Vacation home rental complaints way down in 2019 at South Lake Tahoe
SOUTH LAKE TAHOE, Calif. — Vacation home rentals have been a point of contention all around Lake Tahoe, especially on the South Shore where Measure T has sparked conversation about whether or not VHRs are bad for the community.
Tahoe Neighborhoods Group is made up of locals who have been outspoken against VHRs, especially because of the disruptions they cause full-time residents, and helped pass Measure T in November 2018.
As part of the city’s effort to hear the residents’ concerns, they’ve posted every complaint made against the VHRs since the end of June, 2017.
Joshua Priou is the General Manager for Lake Tahoe Accommodations which has vacation homes all around the lake. In 2015, after he said the city started talking about how big of a problem VHRs were, Priou filed a freedom of information act on all complaints.
According to Priou, for the first 11 months of 2019, there were 210 neighbor complaints with only 51 violations, 22 of which were noise violations.
South Lake Tahoe Police Lt. Shannon Laney oversees code enforcement for the department that handles VHRs for the city. He said many of the calls the city responds to end with no warnings, nothing.
“We don’t want to ruin a family’s vacation,” Laney said. He also said most of the warnings solve whatever issue is going on.
Washoe County is currently addressing the issue on the North Shore by drafting possible ordinances. Part of the County Commission’s discussion has focused on whether having a property management agency oversee the VHRs would make a difference on code compliance.
Priou is in favor of that.
“We’re dedicated to making sure that our neighborhoods are nice and safe and quiet and we don’t have partiers,” Priou said. “We’re one of the few companies that remains open 24 hours a day. We actually see everyone of our guests, they have to check in with us physically.”
Although Measure T, a ballot measure that bans VHRs outside the city’s tourist core and commercial areas, is still going through the court process, it seems it may have already made an impact on the problem.
“So, I think one of the interesting statistics you can pull from online, the number of complaints between 2017, 2018, and 2019. It seems as soon as Measure T passed, the calls dropped drastically,” Laney said.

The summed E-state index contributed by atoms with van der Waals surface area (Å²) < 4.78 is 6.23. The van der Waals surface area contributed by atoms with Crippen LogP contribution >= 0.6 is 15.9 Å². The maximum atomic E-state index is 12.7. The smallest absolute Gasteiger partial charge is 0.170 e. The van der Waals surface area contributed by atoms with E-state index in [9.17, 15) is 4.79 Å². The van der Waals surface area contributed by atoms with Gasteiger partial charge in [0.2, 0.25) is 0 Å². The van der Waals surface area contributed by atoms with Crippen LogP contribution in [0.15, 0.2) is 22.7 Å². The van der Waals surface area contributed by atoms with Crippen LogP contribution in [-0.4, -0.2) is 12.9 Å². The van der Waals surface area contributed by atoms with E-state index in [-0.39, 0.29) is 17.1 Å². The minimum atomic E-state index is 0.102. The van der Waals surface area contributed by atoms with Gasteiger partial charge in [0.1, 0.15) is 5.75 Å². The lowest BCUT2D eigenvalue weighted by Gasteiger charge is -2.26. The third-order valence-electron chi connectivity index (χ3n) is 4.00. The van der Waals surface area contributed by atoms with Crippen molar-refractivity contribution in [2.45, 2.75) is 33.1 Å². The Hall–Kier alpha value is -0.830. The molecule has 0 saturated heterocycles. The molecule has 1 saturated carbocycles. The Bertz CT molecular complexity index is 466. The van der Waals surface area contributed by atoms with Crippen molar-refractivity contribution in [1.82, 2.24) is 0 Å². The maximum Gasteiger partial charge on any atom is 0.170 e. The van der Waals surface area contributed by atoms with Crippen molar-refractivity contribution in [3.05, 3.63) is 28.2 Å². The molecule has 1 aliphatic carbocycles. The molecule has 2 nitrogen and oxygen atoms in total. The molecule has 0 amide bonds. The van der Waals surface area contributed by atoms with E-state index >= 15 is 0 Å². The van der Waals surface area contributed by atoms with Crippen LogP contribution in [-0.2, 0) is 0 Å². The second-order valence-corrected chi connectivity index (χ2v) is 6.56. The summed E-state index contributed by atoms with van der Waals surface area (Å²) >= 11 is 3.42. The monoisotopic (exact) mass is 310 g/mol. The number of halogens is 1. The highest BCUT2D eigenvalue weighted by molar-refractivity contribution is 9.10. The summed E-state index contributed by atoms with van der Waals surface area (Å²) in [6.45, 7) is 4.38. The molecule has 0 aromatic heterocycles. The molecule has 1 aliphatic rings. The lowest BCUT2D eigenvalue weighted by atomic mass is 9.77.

In the second half of 2017, there were about 360 complaints made, more than almost all of 2019.
However, not everyone contributes that drop in calls to success from Measure T.
“The city has given residents the task of reporting VHR disturbances (through a complaint driven system) and we hear from people who have been frustrated by the reporting system and have given up reporting problems,” said Peggy Bourland from the Tahoe Neighborhood Group. “Asking the public to be the de facto managers of VHRs in their neighborhoods has proven to be a flawed system.”
One thing everyone can agree on, regulations are necessary to keep VHRs viable in South Lake Tahoe.
“I think it’s very important to have an ordinance,” Prious said, “but the city got nuts … its an overreach, but certainly some sort of ordinance with some teeth that says, ‘Hey look, if you’re gonna break the rules, you’re going to get a citation or you’re going to get evicted.’”
Support Local Journalism
Support Local Journalism
Readers around the Lake Tahoe Basin and beyond make the Tahoe Tribune's work possible. Your financial contribution supports our efforts to deliver quality, locally relevant journalism.
Now more than ever, your support is critical to help us keep our community informed about the evolving coronavirus pandemic and the impact it is having locally. Every contribution, however large or small, will make a difference.
Your donation will help us continue to cover COVID-19 and our other vital local news.